Microsoft Adds Contextual Ads Alongside Desktop E-mail

Microsoft has begun showing contextually targeted text ads alongside users’ email messages in the beta test for its new Windows Live Mail Desktop application.

Live Mail Desktop, currently in a limited beta test, is a new application in the Windows Live family that lets users view email accounts from multiple providers. The successor to Microsoft’s Outlook Express application, it lets users compose, delete, and organize mail offline, while also providing Web-based access and 2 GB of storage for messages online.

The text ads in Live Mail Desktop are contextually targeted against the content of a user’s email messages, similar to the way Google targets ads in Gmail. Targeting is done via Active Search, a feature unveiled on Friday that analyzes the content of an email message and then suggests related Web searches, and displays ads, based on that content.

“Active Search bridges the gap between your inbox and the broader Web using the power of search,” Oji Udezue, program manager for Live Mail Desktop, wrote on the development team’s blog. “Using Active Search is essentially the same as conducting a ton of related searches the old-fashioned way — by cutting and pasting terms from your email into a separate Web browser — only without all the effort.”

Contextually targeted sponsored links, provided by Kanoodle during the beta period, are targeted to the relevant keywords that Active Search finds. Paid search sponsored links, delivered with Microsoft’s adCenter, are shown whenever users select alternative keywords or enter in their own search terms.

Active Search displays key search terms found in a message along with a search box at the bottom of the screen. Search results and sponsored links are displayed alongside, without having to open a new browser window. If the content of a message does not trigger any relevant results, no ads or search results are shown.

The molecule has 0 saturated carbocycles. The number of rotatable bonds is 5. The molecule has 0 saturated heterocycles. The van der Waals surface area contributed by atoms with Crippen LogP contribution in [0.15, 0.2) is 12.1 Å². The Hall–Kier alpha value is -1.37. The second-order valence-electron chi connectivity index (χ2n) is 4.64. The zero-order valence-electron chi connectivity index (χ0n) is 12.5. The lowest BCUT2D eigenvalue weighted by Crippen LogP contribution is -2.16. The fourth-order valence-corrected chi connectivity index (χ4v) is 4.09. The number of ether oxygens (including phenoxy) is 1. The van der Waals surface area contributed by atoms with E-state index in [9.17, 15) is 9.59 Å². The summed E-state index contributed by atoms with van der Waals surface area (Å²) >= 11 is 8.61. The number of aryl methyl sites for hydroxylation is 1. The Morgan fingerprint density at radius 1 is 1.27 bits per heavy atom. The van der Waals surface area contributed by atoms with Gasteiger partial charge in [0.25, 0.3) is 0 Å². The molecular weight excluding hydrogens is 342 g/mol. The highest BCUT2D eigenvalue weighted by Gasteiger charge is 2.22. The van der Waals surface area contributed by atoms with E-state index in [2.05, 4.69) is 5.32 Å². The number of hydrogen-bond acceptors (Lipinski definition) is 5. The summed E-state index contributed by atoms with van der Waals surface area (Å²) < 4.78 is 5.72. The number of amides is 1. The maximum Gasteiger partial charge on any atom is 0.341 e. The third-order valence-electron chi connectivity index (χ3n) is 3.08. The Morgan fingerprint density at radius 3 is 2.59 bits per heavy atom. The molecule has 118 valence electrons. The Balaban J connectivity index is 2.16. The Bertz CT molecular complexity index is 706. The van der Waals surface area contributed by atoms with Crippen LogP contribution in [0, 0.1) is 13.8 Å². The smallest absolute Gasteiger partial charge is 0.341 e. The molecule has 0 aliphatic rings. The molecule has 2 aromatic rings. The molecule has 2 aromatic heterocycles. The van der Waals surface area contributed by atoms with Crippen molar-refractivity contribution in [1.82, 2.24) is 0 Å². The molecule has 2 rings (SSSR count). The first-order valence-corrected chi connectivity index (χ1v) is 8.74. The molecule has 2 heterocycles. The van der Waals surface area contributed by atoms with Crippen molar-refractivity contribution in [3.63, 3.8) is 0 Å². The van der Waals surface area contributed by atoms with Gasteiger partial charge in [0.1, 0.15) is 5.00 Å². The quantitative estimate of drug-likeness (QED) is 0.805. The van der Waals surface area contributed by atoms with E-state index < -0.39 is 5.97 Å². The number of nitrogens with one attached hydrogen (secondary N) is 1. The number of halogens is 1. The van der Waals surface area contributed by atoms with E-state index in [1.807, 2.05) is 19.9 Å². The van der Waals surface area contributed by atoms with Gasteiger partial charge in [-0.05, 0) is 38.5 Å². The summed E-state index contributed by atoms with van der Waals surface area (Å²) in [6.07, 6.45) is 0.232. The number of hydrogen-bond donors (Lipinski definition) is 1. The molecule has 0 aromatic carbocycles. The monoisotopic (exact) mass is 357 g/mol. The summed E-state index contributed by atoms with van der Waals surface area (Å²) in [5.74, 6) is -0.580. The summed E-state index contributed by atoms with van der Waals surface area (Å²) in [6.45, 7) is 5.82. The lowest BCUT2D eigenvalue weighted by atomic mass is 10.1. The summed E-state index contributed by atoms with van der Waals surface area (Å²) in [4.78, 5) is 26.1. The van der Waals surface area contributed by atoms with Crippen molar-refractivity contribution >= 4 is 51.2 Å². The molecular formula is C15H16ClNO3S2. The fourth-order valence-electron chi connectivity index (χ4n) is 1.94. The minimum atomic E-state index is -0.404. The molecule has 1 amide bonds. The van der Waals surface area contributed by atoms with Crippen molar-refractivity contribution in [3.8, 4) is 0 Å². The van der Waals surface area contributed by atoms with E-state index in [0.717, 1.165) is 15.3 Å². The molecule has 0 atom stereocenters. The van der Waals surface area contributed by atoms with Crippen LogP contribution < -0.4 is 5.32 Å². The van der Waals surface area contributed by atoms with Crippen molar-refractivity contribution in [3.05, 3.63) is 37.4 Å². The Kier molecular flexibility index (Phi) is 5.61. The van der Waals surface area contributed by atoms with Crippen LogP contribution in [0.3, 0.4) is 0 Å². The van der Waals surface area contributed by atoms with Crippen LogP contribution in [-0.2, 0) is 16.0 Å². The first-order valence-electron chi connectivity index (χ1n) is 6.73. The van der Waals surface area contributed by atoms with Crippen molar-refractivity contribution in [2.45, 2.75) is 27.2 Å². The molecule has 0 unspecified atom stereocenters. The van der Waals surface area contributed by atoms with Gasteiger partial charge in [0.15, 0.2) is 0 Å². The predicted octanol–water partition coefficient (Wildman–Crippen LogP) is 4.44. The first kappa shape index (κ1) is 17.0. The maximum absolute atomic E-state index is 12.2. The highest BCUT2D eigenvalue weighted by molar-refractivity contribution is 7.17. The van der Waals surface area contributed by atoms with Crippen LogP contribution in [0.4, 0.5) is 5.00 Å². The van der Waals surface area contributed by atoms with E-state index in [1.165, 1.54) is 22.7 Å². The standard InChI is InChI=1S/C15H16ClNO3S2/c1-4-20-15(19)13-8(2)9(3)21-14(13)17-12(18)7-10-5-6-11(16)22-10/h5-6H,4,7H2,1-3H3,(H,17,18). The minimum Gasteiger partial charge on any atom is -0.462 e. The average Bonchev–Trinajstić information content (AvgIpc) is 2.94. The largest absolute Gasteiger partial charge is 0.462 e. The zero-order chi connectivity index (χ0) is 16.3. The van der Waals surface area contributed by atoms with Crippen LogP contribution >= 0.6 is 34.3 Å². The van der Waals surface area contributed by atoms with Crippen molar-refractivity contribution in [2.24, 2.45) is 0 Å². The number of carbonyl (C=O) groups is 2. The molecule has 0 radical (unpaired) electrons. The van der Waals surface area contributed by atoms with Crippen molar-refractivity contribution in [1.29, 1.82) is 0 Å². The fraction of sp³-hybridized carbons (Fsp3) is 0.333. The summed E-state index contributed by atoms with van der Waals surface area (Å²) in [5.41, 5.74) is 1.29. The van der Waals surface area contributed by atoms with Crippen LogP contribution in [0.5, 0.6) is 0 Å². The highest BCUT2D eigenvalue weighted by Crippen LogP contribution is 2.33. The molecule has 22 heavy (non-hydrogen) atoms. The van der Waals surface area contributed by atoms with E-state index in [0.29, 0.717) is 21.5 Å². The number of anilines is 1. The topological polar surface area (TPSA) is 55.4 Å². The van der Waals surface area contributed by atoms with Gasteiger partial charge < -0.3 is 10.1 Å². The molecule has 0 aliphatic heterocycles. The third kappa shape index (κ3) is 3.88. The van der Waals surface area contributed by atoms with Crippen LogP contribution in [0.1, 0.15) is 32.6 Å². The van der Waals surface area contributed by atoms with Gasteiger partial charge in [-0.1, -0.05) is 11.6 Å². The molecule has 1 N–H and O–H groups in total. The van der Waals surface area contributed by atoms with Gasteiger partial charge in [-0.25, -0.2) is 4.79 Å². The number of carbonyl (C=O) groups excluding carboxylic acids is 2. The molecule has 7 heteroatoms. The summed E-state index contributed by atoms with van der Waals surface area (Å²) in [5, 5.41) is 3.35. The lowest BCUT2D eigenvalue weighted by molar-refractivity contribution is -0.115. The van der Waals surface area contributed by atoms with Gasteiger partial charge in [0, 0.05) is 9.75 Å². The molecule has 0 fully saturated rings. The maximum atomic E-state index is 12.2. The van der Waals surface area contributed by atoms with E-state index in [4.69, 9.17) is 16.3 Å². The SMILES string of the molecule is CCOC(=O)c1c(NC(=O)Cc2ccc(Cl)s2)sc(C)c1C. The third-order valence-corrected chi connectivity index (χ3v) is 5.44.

The Active Search feature is designed to make it easier for users to act on things that pique their interest while reading email, Udezue wrote. Since many projects are already described in a message in a user’s inbox, and those projects usually require a Web search to complete, Active Search removes a few steps in the process, he said.

Users can turn off Active Search with a single click, which then returns the space on the right-hand side of the screen to the display ads that resided there previously.

Microsoft began showing ads on parts of the Windows Live services in limited markets in March. The tests began with contextually targeted graphical ads in 10 markets. For Live Mail, ad units include super banners, skyscrapers, and a few other units in the login area, inbox, and on screens where users read or send mail.

Last month, the company began serving all ads on its U.S. search properties with its AdCenter targeting platform. The company has said it expects to begin using AdCenter to serve all search, contextual and display ads on Windows Live Mail, Windows Live Spaces, Windows Live Safety Center, Windows Live for Mobile, Office Live and Office Online, and Xbox.com later this year.

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